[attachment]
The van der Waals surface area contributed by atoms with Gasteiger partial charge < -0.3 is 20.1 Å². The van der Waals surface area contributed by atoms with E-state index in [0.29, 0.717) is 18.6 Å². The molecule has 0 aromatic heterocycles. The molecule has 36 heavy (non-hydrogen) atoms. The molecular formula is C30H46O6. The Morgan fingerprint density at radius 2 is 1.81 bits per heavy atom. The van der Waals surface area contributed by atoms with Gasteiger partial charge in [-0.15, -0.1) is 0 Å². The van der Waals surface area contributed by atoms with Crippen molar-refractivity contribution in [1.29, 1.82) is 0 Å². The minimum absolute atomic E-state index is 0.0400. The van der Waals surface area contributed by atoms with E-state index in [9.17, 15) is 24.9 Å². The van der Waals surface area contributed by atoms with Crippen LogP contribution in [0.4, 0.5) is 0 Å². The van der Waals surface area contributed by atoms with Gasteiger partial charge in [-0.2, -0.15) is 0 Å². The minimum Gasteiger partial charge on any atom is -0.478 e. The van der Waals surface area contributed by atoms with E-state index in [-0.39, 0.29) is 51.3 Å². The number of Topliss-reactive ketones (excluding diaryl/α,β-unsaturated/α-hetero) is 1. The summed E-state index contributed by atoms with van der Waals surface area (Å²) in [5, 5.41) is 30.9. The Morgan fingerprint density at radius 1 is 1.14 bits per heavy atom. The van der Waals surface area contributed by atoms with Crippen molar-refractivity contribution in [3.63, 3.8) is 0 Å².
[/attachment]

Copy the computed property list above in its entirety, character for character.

The van der Waals surface area contributed by atoms with Gasteiger partial charge < -0.3 is 20.1 Å². The van der Waals surface area contributed by atoms with E-state index in [0.29, 0.717) is 18.6 Å². The molecule has 0 aromatic heterocycles. The molecule has 36 heavy (non-hydrogen) atoms. The molecular formula is C30H46O6. The Morgan fingerprint density at radius 2 is 1.81 bits per heavy atom. The van der Waals surface area contributed by atoms with Gasteiger partial charge in [-0.15, -0.1) is 0 Å². The van der Waals surface area contributed by atoms with Crippen molar-refractivity contribution in [1.29, 1.82) is 0 Å². The minimum absolute atomic E-state index is 0.0400. The van der Waals surface area contributed by atoms with E-state index in [9.17, 15) is 24.9 Å². The van der Waals surface area contributed by atoms with Crippen LogP contribution in [0.4, 0.5) is 0 Å². The van der Waals surface area contributed by atoms with Gasteiger partial charge in [-0.2, -0.15) is 0 Å². The minimum Gasteiger partial charge on any atom is -0.478 e. The van der Waals surface area contributed by atoms with E-state index in [-0.39, 0.29) is 51.3 Å². The number of Topliss-reactive ketones (excluding diaryl/α,β-unsaturated/α-hetero) is 1. The summed E-state index contributed by atoms with van der Waals surface area (Å²) in [5, 5.41) is 30.9. The Morgan fingerprint density at radius 1 is 1.14 bits per heavy atom. The van der Waals surface area contributed by atoms with Crippen molar-refractivity contribution in [3.63, 3.8) is 0 Å².